It’s been fascinating watching the preparations for the upcoming Fairport festival this week. When we arrived on Sunday there was little different to normal apart from the fact that there was already about two miles of moored boats. By Tuesday evening there were toilets in all the camping and festival fields, lighting had been set up along the lanes to the site and marquees were going up. By Thursday there will be over 20,000 people milling around.
We have been so fortunate to get a mooring right in the centre of things thanks to Mike and Lesley who have a vacant mooring as their boat is still being built.
Moored on the offside (the left) for the next week or so next to the house our friends are building - and, yes, that's Buddy on the towpath
Karen leaves her car on their drive and only has a 25-minute journey to work so that’s nice and easy. Although coming home on Thursday will be fun because the festival will be in full swing with people everywhere. We’re a bit hemmed in because of the building work going on and have to negotiate around a fence that doesn’t quite reach to the water fortunately.
Our route round the fence to and from the boat
I’ll just make a quick mention of my back: it’s still not good so I’m spending the days alternating between resting it and having little strolls around the village.
On Monday, I finally met up and had a coffee with Helen on her boat Pipistrelle. We have been arranging getting together off and on since I borrowed some root ginger from her back in January when we were both moored in Lapworth. Although we have seen each other several times since it has always been in passing so it was good to have a natter, mainly about our boating lives of course. Helen is moored opposite us and about two boats down so she also has a prime position.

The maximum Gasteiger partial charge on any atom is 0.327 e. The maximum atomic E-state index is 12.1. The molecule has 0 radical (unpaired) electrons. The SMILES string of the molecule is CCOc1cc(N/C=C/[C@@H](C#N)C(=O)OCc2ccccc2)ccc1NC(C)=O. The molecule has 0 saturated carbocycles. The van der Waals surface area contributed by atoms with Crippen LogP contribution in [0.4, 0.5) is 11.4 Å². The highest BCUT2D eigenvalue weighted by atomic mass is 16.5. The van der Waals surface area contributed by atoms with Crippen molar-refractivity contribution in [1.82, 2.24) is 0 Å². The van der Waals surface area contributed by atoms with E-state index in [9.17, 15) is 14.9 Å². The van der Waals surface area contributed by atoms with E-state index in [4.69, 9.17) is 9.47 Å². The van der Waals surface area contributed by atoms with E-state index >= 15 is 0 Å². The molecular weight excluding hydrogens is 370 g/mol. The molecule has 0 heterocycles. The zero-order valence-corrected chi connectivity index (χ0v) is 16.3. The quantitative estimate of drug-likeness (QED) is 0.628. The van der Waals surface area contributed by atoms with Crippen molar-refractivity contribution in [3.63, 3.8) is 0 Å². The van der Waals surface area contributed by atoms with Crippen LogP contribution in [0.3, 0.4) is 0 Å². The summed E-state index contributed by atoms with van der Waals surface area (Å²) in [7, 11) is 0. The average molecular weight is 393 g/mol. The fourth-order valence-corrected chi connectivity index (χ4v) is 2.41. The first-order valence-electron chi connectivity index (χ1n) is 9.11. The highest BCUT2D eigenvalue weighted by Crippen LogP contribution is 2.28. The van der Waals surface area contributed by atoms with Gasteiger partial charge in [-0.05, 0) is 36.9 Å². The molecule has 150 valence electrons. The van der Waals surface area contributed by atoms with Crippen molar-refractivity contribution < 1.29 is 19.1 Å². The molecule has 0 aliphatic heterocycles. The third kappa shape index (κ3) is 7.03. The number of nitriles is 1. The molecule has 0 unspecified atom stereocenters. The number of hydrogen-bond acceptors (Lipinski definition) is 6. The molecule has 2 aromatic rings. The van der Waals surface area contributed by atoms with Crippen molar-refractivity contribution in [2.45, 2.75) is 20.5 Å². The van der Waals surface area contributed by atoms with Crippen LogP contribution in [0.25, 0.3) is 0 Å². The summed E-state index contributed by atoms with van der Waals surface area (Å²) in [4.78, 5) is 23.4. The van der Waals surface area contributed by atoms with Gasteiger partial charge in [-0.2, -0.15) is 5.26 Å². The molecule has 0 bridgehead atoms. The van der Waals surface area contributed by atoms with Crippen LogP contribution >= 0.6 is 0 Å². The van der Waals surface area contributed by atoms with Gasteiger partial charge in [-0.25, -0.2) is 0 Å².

Kate and Nicky, on their boat Mr Perfick, are moored opposite Helen – theirs is a permanent mooring and they have been living there about two years. There is not quite enough for two boats to pass on this stretch but whilst we were having coffee, two boats tried it. Neither driver had wanted to give way and the boats were jammed between Helen’s and the girls’. We had to go out and help and with some rocking of the boats they both managed to reverse out. One guy had to reverse back to a wider section and you could tell he wasn’t happy. I know it must be frustrating trying to get through a place full of boats but it’s meant to be a tranquil pastime and waiting a few minutes for a boat to come through shouldn’t be the end of the world.
As I said, I’ve been taking little walks around the village to ease my back and found a few interesting things. We are moored near the church and the alleyway leading from the lane to the church is called Hell Hole which I find rather apt!
The River Cherwell runs through the village on its way to Oxford to meet the Thames (or Isis as it’s known at that point). There are marks for various flood levels but I don’t quite understand them as they quote the level as being 1m above a given line. Seems odd not having the mark where the level was – I’ll have to investigate further to make sure I’m understanding it correctly.
Old boundary stone
The boundary stone above was found in 2001 buried about 5 feet under the ground. It is reputed to date from the 15th century and can be seen on the way out of the village to the festival site.
I regret it now but I couldn’t be bothered during history lessons at school. Apparently, the battle of Cropredy Bridge is quite famous as one of the first English Civil War battles in the mid-17th century. There were 18,000 men fighting in Cropredy which seems an amazing number of people to have congregated in such an out of the way place. Hmmm, I suppose that's a bit like the annual Fairport festival which, incidentally, is in its 40th year and not 50th as I mistyped the other day.
I’ll probably come across some more snippets of local history over the next couple of days.
On Tuesday evening Karen got home early as it was our wedding anniversary and after dinner we went for a drink with Mike at The Brasenose Arms. The fringe festival has already started so there was a live band playing and the pub was packed out even though it was two days before the main festival.